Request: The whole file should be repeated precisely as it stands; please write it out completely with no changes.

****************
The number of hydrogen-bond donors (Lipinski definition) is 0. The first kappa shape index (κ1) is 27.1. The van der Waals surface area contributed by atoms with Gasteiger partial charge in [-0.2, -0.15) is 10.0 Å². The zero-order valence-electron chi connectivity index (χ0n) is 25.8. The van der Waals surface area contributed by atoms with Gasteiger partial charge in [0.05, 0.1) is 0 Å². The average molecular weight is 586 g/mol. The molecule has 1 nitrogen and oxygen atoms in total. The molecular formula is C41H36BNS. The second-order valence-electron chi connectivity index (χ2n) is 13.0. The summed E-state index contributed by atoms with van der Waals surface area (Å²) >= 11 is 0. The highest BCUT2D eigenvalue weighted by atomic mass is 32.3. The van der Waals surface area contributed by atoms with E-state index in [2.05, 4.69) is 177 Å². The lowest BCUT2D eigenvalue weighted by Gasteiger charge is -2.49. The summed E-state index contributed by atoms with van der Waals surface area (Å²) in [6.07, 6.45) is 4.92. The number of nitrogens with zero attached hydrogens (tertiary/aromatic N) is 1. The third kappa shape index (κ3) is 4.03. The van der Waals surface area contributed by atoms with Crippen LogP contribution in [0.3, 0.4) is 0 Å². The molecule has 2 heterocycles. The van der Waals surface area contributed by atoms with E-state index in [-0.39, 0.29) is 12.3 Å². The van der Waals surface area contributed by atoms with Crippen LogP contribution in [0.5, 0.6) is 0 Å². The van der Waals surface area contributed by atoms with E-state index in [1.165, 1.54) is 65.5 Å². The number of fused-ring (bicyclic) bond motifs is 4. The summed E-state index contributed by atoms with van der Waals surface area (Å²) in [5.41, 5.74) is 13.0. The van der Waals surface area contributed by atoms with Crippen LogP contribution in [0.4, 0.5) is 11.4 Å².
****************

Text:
The number of hydrogen-bond donors (Lipinski definition) is 0. The first kappa shape index (κ1) is 27.1. The van der Waals surface area contributed by atoms with Gasteiger partial charge in [-0.2, -0.15) is 10.0 Å². The zero-order valence-electron chi connectivity index (χ0n) is 25.8. The van der Waals surface area contributed by atoms with Gasteiger partial charge in [0.05, 0.1) is 0 Å². The average molecular weight is 586 g/mol. The molecule has 1 nitrogen and oxygen atoms in total. The molecular formula is C41H36BNS. The second-order valence-electron chi connectivity index (χ2n) is 13.0. The summed E-state index contributed by atoms with van der Waals surface area (Å²) >= 11 is 0. The highest BCUT2D eigenvalue weighted by atomic mass is 32.3. The van der Waals surface area contributed by atoms with E-state index in [2.05, 4.69) is 177 Å². The lowest BCUT2D eigenvalue weighted by Gasteiger charge is -2.49. The summed E-state index contributed by atoms with van der Waals surface area (Å²) in [6.07, 6.45) is 4.92. The number of nitrogens with zero attached hydrogens (tertiary/aromatic N) is 1. The third kappa shape index (κ3) is 4.03. The van der Waals surface area contributed by atoms with Crippen LogP contribution in [0.3, 0.4) is 0 Å². The molecule has 2 heterocycles. The van der Waals surface area contributed by atoms with E-state index in [-0.39, 0.29) is 12.3 Å². The van der Waals surface area contributed by atoms with Crippen LogP contribution in [0.5, 0.6) is 0 Å². The van der Waals surface area contributed by atoms with E-state index in [1.165, 1.54) is 65.5 Å². The number of fused-ring (bicyclic) bond motifs is 4. The summed E-state index contributed by atoms with van der Waals surface area (Å²) in [5.41, 5.74) is 13.0. The van der Waals surface area contributed by atoms with Crippen LogP contribution in [0.4, 0.5) is 11.4 Å².